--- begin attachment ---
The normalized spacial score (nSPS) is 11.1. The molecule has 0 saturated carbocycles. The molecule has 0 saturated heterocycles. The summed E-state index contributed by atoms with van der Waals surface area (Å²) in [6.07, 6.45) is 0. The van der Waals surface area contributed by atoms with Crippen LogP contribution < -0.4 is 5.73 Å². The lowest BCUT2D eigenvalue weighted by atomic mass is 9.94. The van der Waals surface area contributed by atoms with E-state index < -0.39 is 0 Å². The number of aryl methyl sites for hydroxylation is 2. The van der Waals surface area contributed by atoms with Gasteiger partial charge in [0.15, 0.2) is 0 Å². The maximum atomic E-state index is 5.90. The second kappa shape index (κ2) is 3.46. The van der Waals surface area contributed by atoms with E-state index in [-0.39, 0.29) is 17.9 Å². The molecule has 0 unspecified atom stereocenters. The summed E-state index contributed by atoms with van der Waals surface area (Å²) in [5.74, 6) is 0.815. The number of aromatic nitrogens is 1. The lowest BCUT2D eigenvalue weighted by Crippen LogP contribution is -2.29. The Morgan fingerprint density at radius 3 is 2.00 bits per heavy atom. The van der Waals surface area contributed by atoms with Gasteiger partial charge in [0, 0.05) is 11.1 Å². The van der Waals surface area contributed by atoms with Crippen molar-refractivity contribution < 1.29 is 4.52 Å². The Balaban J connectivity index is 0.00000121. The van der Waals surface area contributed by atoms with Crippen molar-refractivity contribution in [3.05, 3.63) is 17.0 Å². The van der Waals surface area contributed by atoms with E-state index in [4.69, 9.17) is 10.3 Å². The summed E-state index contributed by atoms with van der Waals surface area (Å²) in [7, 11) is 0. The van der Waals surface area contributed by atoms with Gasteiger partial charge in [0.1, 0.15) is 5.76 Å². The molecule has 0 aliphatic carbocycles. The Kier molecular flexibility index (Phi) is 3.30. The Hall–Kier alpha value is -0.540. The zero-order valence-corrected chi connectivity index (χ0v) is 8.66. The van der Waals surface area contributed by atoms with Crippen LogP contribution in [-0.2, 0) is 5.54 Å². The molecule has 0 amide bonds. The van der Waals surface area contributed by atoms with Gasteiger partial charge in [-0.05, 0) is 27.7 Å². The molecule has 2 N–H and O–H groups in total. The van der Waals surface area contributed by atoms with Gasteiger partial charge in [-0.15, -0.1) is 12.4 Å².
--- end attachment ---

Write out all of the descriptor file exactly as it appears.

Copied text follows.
The normalized spacial score (nSPS) is 11.1. The molecule has 0 saturated carbocycles. The molecule has 0 saturated heterocycles. The summed E-state index contributed by atoms with van der Waals surface area (Å²) in [6.07, 6.45) is 0. The van der Waals surface area contributed by atoms with Crippen LogP contribution < -0.4 is 5.73 Å². The lowest BCUT2D eigenvalue weighted by atomic mass is 9.94. The van der Waals surface area contributed by atoms with E-state index < -0.39 is 0 Å². The number of aryl methyl sites for hydroxylation is 2. The van der Waals surface area contributed by atoms with Gasteiger partial charge in [0.15, 0.2) is 0 Å². The maximum atomic E-state index is 5.90. The second kappa shape index (κ2) is 3.46. The van der Waals surface area contributed by atoms with E-state index in [-0.39, 0.29) is 17.9 Å². The molecule has 0 unspecified atom stereocenters. The summed E-state index contributed by atoms with van der Waals surface area (Å²) in [5.74, 6) is 0.815. The number of aromatic nitrogens is 1. The lowest BCUT2D eigenvalue weighted by Crippen LogP contribution is -2.29. The Morgan fingerprint density at radius 3 is 2.00 bits per heavy atom. The van der Waals surface area contributed by atoms with Gasteiger partial charge in [0, 0.05) is 11.1 Å². The van der Waals surface area contributed by atoms with Crippen molar-refractivity contribution < 1.29 is 4.52 Å². The Balaban J connectivity index is 0.00000121. The van der Waals surface area contributed by atoms with Crippen molar-refractivity contribution in [3.05, 3.63) is 17.0 Å². The van der Waals surface area contributed by atoms with E-state index in [4.69, 9.17) is 10.3 Å². The summed E-state index contributed by atoms with van der Waals surface area (Å²) in [7, 11) is 0. The van der Waals surface area contributed by atoms with Gasteiger partial charge in [0.1, 0.15) is 5.76 Å². The molecule has 0 aliphatic carbocycles. The Kier molecular flexibility index (Phi) is 3.30. The Hall–Kier alpha value is -0.540. The zero-order valence-corrected chi connectivity index (χ0v) is 8.66. The van der Waals surface area contributed by atoms with Crippen LogP contribution in [-0.2, 0) is 5.54 Å². The molecule has 0 amide bonds. The van der Waals surface area contributed by atoms with Gasteiger partial charge in [-0.05, 0) is 27.7 Å². The molecule has 2 N–H and O–H groups in total. The van der Waals surface area contributed by atoms with Gasteiger partial charge in [-0.15, -0.1) is 12.4 Å².